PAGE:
McGill University Principal Suzanne Fortier wanted Andrew Potter to step down, ignoring options short of the departure of the former director of the Institute for the Study of Canada, a former high-profile trustee of the research centre has claimed.
"I suggested alternatives to demotion, such as a reprimand or a suspension," said Ken Whyte, a Canadian media executive and past editor of Maclean's Magazine in an e-mail interview with The Globe and Mail. "These seemed of interest to many people I spoke to at McGill and MISC, but they would not and did not fly with the Principal's office, where Suzanne Fortier was arguing that he had to go," he wrote.
Until recently, Mr. Whyte was one of the trustees on the Board of the Institute. But he handed in his resignation Wednesday night – "about one month late," he wrote.
"I've been proud to be associated with McGill and [the Institute] for a dozen years. … but I can't abide how they've managed the Potter affair," he added.
McGill University reiterated that Dr. Potter stepped down of his own accord, a position it has maintained since the beginning of the controversy.
"Subsequent to the article in Maclean's, Dr. Potter sought advice from various members of the McGill community, including the Principal. Following these discussions, he took the decision to submit his resignation from his role as Director," a statement from the university said.
Mr. Whyte said he decided to speak out now because he wants to counter what he thinks is a chill on open debate.
Several editors or columnists have resigned or been demoted in the past month because they took unpopular public stances, Mr. Whyte said.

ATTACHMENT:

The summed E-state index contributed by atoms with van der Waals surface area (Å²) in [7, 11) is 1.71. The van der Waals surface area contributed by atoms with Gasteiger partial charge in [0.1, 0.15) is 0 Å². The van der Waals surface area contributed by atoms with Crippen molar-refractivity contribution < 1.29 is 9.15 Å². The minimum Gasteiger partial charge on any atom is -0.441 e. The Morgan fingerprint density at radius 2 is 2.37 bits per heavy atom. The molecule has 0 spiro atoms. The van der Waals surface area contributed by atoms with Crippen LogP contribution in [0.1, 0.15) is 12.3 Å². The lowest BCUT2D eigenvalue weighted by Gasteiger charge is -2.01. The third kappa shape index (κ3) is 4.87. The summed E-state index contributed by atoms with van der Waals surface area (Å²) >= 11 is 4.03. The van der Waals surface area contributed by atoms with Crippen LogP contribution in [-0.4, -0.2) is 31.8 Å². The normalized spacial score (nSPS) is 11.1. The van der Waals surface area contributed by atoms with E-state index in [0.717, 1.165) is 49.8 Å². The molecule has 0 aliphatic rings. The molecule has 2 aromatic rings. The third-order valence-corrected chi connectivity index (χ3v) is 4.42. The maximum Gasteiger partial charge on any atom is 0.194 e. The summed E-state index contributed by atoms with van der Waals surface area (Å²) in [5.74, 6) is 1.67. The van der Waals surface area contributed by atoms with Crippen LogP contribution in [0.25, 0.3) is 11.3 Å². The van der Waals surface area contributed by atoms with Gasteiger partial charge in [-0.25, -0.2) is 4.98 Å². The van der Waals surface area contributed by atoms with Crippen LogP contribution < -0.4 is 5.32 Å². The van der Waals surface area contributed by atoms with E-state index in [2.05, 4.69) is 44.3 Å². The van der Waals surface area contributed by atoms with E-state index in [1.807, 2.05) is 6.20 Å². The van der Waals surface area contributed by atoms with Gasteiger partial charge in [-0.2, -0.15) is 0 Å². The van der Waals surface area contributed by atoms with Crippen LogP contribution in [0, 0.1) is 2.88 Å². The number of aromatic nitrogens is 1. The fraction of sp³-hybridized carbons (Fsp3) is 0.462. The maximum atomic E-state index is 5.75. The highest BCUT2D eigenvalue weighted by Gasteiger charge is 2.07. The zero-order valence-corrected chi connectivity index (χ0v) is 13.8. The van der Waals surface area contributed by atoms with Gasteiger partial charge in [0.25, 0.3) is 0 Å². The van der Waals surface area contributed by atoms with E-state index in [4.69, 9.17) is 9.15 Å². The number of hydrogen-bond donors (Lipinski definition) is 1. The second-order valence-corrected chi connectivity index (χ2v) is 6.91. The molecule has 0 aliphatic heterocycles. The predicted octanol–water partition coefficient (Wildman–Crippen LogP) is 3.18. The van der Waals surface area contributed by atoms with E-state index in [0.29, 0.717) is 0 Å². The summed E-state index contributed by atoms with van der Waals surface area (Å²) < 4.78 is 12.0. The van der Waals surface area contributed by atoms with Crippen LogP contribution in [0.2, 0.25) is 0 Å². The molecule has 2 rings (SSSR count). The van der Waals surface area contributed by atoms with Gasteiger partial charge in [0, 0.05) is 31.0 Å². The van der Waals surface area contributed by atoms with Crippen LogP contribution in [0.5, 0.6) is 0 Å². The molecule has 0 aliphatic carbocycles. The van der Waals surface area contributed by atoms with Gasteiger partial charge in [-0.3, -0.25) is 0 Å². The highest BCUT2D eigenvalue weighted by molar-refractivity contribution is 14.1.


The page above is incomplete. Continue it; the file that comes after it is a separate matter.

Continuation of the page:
They "are all out because of a zero-tolerance approach to controversial opinion. And all of them apologized, profusely, yet were still forced out, or found their positions untenable and had to resign," he wrote.
Mr. Whyte himself has been the target of intense criticism for starting up a fundraiser on Twitter for an "appropriation prize." The fundraiser was prompted by another resignation, that of author Hal Niedzviecki as editor of Write magazine, a publication put out by the Writers' Union of Canada.
In an editorial for an issue devoted to Indigenous authors, Mr. Niedzviecki encouraged writers to "win the Appropriation Prize."
"Get outside your own head. Relentlessly explore the lives of people who aren't like you," he wrote.
While he stands by the ideas in the piece, Mr. Niedzviecki said he is deeply sorry his remarks hurt Indigenous writers.
Two other editors have resigned or were demoted as a result of their comments on that controversy. An "Emerging Indigenous Voices" crowd-funding campaign has since garnered more than $45,000 on Indiegogo.
Dr. Potter resigned from the Institute in late March after writing a controversial opinion piece on Quebec society. In the article that was published in Maclean's, he argued the province was lacking in social and community trust.
Dr. Fortier has previously said that the decision came after he spoke to her.
"Andrew asked to see me and talk to me," she said in an April interview with The Globe. "We discussed the issue. … Right from the beginning, I assured him that he should not worry about his job at McGill, that he was not going to be fired from McGill, he enjoys the academic freedom [of a faculty member.] And then we talked about his role as the head of the Institute, and that his own credibility, as well as the credibility of the Institute, were deeply affected by this article," she said.
"My view is that he probably came to the correct conclusion," Dr. Fortier added.
Before taking over as director of the MISC, Dr. Potter was an author and journalist, with a PhD in philosophy from the University of Toronto. He also served as editor-in-chief of the Ottawa Citizen.
He announced that he is resigning via Facebook and has not commented on the controversy since.